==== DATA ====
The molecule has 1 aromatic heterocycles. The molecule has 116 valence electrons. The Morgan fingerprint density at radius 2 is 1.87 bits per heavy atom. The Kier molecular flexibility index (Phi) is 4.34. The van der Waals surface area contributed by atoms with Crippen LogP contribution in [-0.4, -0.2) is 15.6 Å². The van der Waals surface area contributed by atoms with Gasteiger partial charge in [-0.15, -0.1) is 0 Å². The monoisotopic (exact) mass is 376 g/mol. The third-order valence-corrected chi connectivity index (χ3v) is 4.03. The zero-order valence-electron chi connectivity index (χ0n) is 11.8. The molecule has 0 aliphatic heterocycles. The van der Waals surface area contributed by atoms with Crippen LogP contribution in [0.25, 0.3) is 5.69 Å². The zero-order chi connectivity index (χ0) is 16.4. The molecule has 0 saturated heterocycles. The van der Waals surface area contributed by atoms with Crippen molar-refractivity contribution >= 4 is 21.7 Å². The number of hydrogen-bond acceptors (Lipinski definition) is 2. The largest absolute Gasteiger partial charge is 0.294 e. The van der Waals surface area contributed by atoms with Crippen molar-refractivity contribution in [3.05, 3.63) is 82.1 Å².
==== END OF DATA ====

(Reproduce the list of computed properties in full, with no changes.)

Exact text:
The molecule has 1 aromatic heterocycles. The molecule has 116 valence electrons. The Morgan fingerprint density at radius 2 is 1.87 bits per heavy atom. The Kier molecular flexibility index (Phi) is 4.34. The van der Waals surface area contributed by atoms with Crippen LogP contribution in [-0.4, -0.2) is 15.6 Å². The van der Waals surface area contributed by atoms with Gasteiger partial charge in [-0.15, -0.1) is 0 Å². The monoisotopic (exact) mass is 376 g/mol. The third-order valence-corrected chi connectivity index (χ3v) is 4.03. The zero-order valence-electron chi connectivity index (χ0n) is 11.8. The molecule has 0 aliphatic heterocycles. The van der Waals surface area contributed by atoms with Crippen LogP contribution in [0.25, 0.3) is 5.69 Å². The zero-order chi connectivity index (χ0) is 16.4. The molecule has 0 saturated heterocycles. The van der Waals surface area contributed by atoms with Crippen molar-refractivity contribution >= 4 is 21.7 Å². The number of hydrogen-bond acceptors (Lipinski definition) is 2. The largest absolute Gasteiger partial charge is 0.294 e. The van der Waals surface area contributed by atoms with Crippen molar-refractivity contribution in [3.05, 3.63) is 82.1 Å².